Polridmouth is also the beach at which the Roundhead foot soldiers amass and await rescue in The King’s General. Alas, they are left at the mercy of locals, including those from the Cornish town of Fowey, where we’ll travel onward to in my next post.
In the meantime, sit for a spell at the beach, perhaps fix yourself a lovely picnic, forget the darkness of our dear Daphne’s tales, and just enjoy the breezes and waves. Ahhh…
April 12th, 2012 at 18:58
Beautiful, and a landscape familiar to me, who’s been to Cornwall many times, though not exactly to that area. Been to St Ives, Penzance, The Lizard, Mousehole, and other towns I can’t recall. I even cleaned their beaches for 7 days, many moons ago, on a volunteering holiday 🙂
Thank you for following in the footsteps of Daphne. It’s always nice to get a tour of a place that’s meaningful to another writer. It’s something I’ve been meaning to do about Highgate, but I haven’t organised myself well enough to do it…but one day….
April 13th, 2012 at 18:25
That’s so wonderful that you helped clean the beaches in other areas of Cornwall – those efforts are what keep those places beautiful! I hadn’t originally intended for my visit there to center on du Maurier, but as I was researching accommodation in different spots, her name kept coming up as significant to the region, so I couldn’t resist making it a pilgrimage of sorts. It is so fascinating to see what inspires another writer and that du Maurier in particular was able to come up with so many different, dramatic tales inspired by villages that are otherwise quite sleepy and uneventful. Tywardreath, for instance, endeared itself to me to be sure, but it’s the last place I’d ever expect to have a novel named after it! At any rate, while I’m not as steeped in the Cornish history and culture as Daphne was, I feel redeemed for having based my two first manuscripts on two cities I’ve lived in and loved.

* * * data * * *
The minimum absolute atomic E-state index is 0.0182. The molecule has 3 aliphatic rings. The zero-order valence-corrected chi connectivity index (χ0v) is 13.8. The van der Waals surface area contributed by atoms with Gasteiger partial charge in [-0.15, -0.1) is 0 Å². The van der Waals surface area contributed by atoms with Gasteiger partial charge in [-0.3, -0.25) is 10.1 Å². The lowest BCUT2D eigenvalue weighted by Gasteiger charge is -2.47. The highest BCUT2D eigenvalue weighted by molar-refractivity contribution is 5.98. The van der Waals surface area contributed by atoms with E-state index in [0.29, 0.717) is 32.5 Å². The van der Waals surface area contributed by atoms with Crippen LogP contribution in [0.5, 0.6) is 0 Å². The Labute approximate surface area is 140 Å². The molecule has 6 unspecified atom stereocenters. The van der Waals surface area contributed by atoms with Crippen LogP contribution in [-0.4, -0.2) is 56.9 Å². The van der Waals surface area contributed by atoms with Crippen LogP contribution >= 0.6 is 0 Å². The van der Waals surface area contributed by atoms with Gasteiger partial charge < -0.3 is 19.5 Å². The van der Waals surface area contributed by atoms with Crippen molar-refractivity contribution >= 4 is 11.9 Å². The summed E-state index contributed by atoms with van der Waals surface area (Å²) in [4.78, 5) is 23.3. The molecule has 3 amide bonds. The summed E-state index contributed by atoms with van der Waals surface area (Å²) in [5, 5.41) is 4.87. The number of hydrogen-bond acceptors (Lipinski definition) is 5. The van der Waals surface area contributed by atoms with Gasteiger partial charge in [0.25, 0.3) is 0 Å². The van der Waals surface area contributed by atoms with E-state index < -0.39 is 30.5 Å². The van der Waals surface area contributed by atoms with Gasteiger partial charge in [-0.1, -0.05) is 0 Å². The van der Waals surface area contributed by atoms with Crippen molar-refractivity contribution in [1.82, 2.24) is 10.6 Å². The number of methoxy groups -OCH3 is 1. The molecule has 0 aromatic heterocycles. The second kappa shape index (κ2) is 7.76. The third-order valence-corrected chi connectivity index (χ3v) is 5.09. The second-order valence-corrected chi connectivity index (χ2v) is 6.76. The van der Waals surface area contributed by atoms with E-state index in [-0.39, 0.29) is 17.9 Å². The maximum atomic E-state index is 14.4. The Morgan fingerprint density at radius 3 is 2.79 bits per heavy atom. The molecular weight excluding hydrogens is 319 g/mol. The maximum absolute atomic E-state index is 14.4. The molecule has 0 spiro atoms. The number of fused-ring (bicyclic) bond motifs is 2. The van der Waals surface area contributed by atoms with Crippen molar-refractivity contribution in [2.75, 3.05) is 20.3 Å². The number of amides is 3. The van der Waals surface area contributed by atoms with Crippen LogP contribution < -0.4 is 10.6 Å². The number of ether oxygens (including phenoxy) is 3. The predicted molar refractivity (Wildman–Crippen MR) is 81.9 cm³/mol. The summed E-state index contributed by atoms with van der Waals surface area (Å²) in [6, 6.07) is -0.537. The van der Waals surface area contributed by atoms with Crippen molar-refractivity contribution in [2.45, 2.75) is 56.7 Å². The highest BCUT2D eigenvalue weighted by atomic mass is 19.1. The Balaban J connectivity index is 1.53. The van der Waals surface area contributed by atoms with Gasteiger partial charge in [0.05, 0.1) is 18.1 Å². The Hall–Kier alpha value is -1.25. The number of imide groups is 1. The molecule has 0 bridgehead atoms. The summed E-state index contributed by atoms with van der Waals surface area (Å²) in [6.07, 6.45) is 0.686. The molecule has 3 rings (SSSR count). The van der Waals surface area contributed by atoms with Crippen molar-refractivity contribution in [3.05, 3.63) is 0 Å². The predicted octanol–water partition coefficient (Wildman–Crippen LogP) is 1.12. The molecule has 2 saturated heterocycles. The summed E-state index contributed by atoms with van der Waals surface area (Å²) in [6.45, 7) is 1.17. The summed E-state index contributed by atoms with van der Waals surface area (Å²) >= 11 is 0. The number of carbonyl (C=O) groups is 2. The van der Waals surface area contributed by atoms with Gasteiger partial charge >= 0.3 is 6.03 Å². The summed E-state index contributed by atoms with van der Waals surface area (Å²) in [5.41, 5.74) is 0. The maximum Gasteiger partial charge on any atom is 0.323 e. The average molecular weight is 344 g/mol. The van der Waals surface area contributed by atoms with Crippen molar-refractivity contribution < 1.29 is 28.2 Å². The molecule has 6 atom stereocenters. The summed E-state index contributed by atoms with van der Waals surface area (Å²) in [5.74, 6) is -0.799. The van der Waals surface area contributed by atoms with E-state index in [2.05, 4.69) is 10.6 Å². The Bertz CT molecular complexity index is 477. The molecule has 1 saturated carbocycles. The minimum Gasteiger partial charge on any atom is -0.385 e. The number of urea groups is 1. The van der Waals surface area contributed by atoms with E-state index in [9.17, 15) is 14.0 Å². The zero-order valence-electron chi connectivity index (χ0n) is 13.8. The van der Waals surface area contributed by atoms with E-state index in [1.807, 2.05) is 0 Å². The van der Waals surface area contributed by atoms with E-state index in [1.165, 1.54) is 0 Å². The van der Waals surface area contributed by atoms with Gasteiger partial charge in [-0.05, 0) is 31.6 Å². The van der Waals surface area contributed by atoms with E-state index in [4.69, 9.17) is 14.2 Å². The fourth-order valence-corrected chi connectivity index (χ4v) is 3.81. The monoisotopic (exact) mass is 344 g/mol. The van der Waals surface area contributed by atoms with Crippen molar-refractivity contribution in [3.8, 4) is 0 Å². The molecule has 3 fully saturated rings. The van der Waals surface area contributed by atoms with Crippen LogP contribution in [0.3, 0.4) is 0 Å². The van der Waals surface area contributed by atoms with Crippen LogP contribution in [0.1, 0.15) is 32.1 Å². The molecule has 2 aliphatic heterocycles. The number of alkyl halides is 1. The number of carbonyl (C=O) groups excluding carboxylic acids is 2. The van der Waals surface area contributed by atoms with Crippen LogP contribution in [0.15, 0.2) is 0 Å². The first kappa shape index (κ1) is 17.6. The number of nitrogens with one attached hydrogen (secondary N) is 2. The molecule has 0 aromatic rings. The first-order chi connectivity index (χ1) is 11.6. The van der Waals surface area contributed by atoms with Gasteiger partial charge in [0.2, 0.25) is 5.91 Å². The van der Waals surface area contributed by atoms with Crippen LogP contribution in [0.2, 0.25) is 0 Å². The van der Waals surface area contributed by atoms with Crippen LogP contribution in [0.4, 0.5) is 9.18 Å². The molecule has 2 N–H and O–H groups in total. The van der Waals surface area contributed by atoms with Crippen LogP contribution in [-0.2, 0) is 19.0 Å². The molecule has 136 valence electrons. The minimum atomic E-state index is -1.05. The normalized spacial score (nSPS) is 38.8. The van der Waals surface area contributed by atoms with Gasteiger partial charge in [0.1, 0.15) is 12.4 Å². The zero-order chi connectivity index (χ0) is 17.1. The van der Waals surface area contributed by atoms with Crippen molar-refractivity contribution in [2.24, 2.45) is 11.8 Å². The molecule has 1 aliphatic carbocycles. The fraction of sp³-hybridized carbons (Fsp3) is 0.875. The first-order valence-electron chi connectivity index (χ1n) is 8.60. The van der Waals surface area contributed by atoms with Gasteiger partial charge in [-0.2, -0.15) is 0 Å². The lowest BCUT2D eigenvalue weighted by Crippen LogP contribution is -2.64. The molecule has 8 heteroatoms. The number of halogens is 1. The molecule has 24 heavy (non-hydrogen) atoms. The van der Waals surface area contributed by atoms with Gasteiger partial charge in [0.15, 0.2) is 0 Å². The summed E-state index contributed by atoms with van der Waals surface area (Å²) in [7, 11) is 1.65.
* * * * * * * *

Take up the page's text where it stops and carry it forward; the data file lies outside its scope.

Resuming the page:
April 13th, 2012 at 21:02
[…] conclude our long walks at the beach with our gal Daphne. If you joined me for Parts I, II, and III of this series, I hope it’s been worth your while and that you’ll indulge me for one […]
April 14th, 2012 at 06:31
Amazing pics, monkey! Keep following your path and had to also mention that “Bag of Bones”, one of Stephen King’s novels, also refers a lot to Rebecca and Manderley. Sadly, I have so far never managed to read the original, so maybe a good reason to finally do so.
Also, this makes me want to go back to Cornwall. Sooo nice!!
April 19th, 2012 at 17:47
Ooh, very cool – I haven’t read that Stephen King novel, so will put that one in the queue. 🙂
March 12th, 2013 at 17:15
I too love this area and the books of Du Maurier. I have often thought Menabilly was Mandalay and I have walked these fields down to the beach and imagined Rebecca there. Also the river where the Frenchman moored his ship. Thanks so much, this is wonderful.
March 27th, 2013 at 18:48
Hello, Jane! Massive apologies for the belated response–as you probably discovered, the Monkey has been hibernating. 🙂
At any rate, I am SO pleased to find a Du Maurier kindred spirit! I’ve been pining for Cornwall again so finally returning this weekend–out by Falmouth this time, so I’m excited to explore new terrain.
Thanks for visiting my blog and do swing by again! I promise to write some new stuff soon. 🙂
March 28th, 2013 at 09:23
Wonderful, thanks so much for your reply and I will be back. Really loved it all. Spent so many years down that way, in a recording studio most of the time, but when we had a little free time we would drive around, stop and walk and also visit the National Trust places as loved them too. Miss it all, so your blog is much appreciated. Let me know when you are in full swing again. I will be back. Enjoy Falmouth. 🙂
May 26th, 2015 at 10:46
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May 26th, 2015 at 10:48